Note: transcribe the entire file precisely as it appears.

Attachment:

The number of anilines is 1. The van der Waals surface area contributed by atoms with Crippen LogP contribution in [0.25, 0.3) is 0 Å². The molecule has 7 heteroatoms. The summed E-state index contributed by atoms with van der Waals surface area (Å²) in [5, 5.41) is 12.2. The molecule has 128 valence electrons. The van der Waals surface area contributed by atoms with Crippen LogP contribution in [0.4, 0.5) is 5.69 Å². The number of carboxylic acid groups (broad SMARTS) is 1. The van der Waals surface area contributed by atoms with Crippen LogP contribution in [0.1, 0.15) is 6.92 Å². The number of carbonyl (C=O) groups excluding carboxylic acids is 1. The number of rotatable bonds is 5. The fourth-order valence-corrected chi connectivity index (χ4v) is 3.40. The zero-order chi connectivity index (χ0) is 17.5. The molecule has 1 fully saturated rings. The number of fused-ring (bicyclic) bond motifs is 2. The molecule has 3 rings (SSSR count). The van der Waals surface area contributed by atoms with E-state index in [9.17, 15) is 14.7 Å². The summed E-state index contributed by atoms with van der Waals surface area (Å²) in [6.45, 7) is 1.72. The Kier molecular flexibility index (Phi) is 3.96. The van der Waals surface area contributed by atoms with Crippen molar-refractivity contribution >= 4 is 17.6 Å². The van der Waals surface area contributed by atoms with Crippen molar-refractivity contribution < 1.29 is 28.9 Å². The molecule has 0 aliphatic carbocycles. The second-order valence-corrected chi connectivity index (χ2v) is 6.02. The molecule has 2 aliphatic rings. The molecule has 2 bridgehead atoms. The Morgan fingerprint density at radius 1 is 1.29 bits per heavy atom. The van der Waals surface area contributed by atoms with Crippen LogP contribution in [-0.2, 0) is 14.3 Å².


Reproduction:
The number of anilines is 1. The van der Waals surface area contributed by atoms with Crippen LogP contribution in [0.25, 0.3) is 0 Å². The molecule has 7 heteroatoms. The summed E-state index contributed by atoms with van der Waals surface area (Å²) in [5, 5.41) is 12.2. The molecule has 128 valence electrons. The van der Waals surface area contributed by atoms with Crippen LogP contribution in [0.4, 0.5) is 5.69 Å². The number of carboxylic acid groups (broad SMARTS) is 1. The van der Waals surface area contributed by atoms with Crippen LogP contribution in [0.1, 0.15) is 6.92 Å². The number of carbonyl (C=O) groups excluding carboxylic acids is 1. The number of rotatable bonds is 5. The fourth-order valence-corrected chi connectivity index (χ4v) is 3.40. The zero-order chi connectivity index (χ0) is 17.5. The molecule has 1 fully saturated rings. The number of fused-ring (bicyclic) bond motifs is 2. The molecule has 3 rings (SSSR count). The van der Waals surface area contributed by atoms with E-state index in [9.17, 15) is 14.7 Å². The summed E-state index contributed by atoms with van der Waals surface area (Å²) in [6.45, 7) is 1.72. The Kier molecular flexibility index (Phi) is 3.96. The van der Waals surface area contributed by atoms with Crippen molar-refractivity contribution >= 4 is 17.6 Å². The van der Waals surface area contributed by atoms with Crippen molar-refractivity contribution < 1.29 is 28.9 Å². The molecule has 0 aliphatic carbocycles. The second-order valence-corrected chi connectivity index (χ2v) is 6.02. The molecule has 2 aliphatic rings. The molecule has 2 bridgehead atoms. The Morgan fingerprint density at radius 1 is 1.29 bits per heavy atom. The van der Waals surface area contributed by atoms with Crippen LogP contribution in [-0.2, 0) is 14.3 Å².